existing texts in order to spark recognition from the audience. In the 1980’s
Madonna’s video for ‘Material Girl’ drew inspiration from ‘Diamonds are a Girl’s Best
Friend; a film from the 1950’s. The Beastie Boy’s video for ‘Sabotage’ is a direct
homage to the 1970’s cops of ‘Starsky and Hutch.’
Narrative in songs, as in poetry is rarely complete and often fragmentary. The same
is true of music promos, which tend to suggest storylines or offer complex fragments
in a non linear order, leaving the viewer with the desire to see them again. As Steve
Archer puts it:
‘Often, music videos will cut between a narrative and a performance of the
song by the band. Additionally, a carefully choreographed dance might be a
part of the artist’s performance or an extra aspect of the video designed to aid
visualisation and the ‘repeatability’ factor. Sometimes the artist (especially the
singer) will be a part of the story, acting as narrator and participant at the
same time. But it is the lip synch close up and the miming of playing
instruments that remains at the heart of music videos, as if to assure us that
the band/singer really can kick it.’
The video thus allows the audience more varied access to the performer than a
stage performance can. The close up allows the viewer eye contact with their idol
and the close observation of facial gestures and role play within a narrative
framework presents the artist in a number of ways which is not possible in a live
Star Image/The Brand
Music videos allow the record company to position ‘their’ property in a crowded
market place. The ‘look’ of the music video and the ‘look’ of the band allow the
viewer to determine if they like what they see. Fans will also have certain
expectations of what they see in the music video so record companies have to be
careful to give the fans what they want as well appeal to the widest possible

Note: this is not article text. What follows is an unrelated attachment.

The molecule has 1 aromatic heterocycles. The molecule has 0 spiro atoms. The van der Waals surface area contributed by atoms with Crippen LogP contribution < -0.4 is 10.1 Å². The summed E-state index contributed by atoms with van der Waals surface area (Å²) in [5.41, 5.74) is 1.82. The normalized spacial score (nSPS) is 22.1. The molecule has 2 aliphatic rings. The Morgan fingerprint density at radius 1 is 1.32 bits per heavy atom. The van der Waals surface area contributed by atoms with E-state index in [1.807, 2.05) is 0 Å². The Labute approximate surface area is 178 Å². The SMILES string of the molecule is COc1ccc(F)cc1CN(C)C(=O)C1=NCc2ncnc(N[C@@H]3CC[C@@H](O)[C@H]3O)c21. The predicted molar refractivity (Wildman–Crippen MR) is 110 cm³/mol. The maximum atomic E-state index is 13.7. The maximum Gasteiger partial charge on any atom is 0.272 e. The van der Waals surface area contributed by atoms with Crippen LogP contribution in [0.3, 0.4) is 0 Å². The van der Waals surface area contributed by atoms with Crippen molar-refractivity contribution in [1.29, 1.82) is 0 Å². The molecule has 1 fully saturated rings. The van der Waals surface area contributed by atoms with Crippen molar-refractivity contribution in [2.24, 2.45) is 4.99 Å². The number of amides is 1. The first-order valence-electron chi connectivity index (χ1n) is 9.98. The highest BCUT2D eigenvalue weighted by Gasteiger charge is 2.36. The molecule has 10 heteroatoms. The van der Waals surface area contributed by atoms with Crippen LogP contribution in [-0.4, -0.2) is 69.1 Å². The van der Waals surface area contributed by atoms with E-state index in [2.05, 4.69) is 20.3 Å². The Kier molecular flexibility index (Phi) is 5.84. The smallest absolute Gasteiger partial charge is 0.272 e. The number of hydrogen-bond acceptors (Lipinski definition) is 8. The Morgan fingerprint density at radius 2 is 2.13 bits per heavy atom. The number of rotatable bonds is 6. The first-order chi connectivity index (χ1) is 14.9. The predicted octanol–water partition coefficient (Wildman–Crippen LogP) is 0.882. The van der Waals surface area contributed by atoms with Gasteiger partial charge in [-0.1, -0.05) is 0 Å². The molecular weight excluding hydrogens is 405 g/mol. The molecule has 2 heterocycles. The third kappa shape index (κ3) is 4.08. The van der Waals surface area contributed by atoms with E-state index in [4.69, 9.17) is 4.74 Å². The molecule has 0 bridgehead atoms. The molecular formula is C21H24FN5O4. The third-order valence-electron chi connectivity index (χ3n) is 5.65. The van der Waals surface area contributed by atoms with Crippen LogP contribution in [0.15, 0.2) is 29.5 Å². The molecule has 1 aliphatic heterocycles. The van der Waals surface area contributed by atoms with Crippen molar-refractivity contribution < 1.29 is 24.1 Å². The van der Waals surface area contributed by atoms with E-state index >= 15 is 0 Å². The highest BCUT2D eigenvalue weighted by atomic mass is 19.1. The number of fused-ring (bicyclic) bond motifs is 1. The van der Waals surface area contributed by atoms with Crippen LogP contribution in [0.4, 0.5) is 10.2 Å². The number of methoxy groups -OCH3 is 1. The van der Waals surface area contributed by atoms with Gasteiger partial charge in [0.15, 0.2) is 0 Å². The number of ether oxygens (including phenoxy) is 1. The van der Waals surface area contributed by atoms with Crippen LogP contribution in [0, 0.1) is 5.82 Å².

Voyeurism is the simple idea that humans gain erotic pleasure by looking at a sexual
object (preferably when the object is unaware of being watched).
When applied to music videos/films it has been argued that this theory can be used
to describe the relationship between what we see and why we watch so many
films/music videos etc. The theory has developed so the range of pleasures we take
are not exclusively sexual.
Laura Mulvey proposed the idea that because most directors are male (a fact that
remains true today as it did in 1975 when Mulvey wrote her theory) the presence of
women in film , and by extension music videos is often solely one of the purpose of
display for amale audience. The woman is presented as being passive and is often
sexualised with the fragmenting use of close ups to make her an object of desire
rather than a fully realised human. (breast, legs,bum etc) If we take for example the
many rap videos of 50 Cent we can easily suggest the role of women in these videos
are to be seen as sexual objects who writhe round the male star to suggest his huge
ego (and probably small penis.)
However in the 1990’s and today this idea becomes more complex because with the
rise of boy bands the male body is sexualised for not only a female audience but
also a gay audience as well (take a look at Take That’s early videos for proof of the
Whatever the implications of this theory the desire to be a voyeur is a crucial part of
the music video; whether the pleasures are to be aspirational (to live a lifestyle that is
is similar to the band/singer) or quite simply to be in lust with the star. (The Jonas
Britney Spears – Toxic
The lyrics for the song Toxic establish the point that Britney Spears is now ready to
move into a more ‘adult’ persona. The words are full of sexual and quite possibly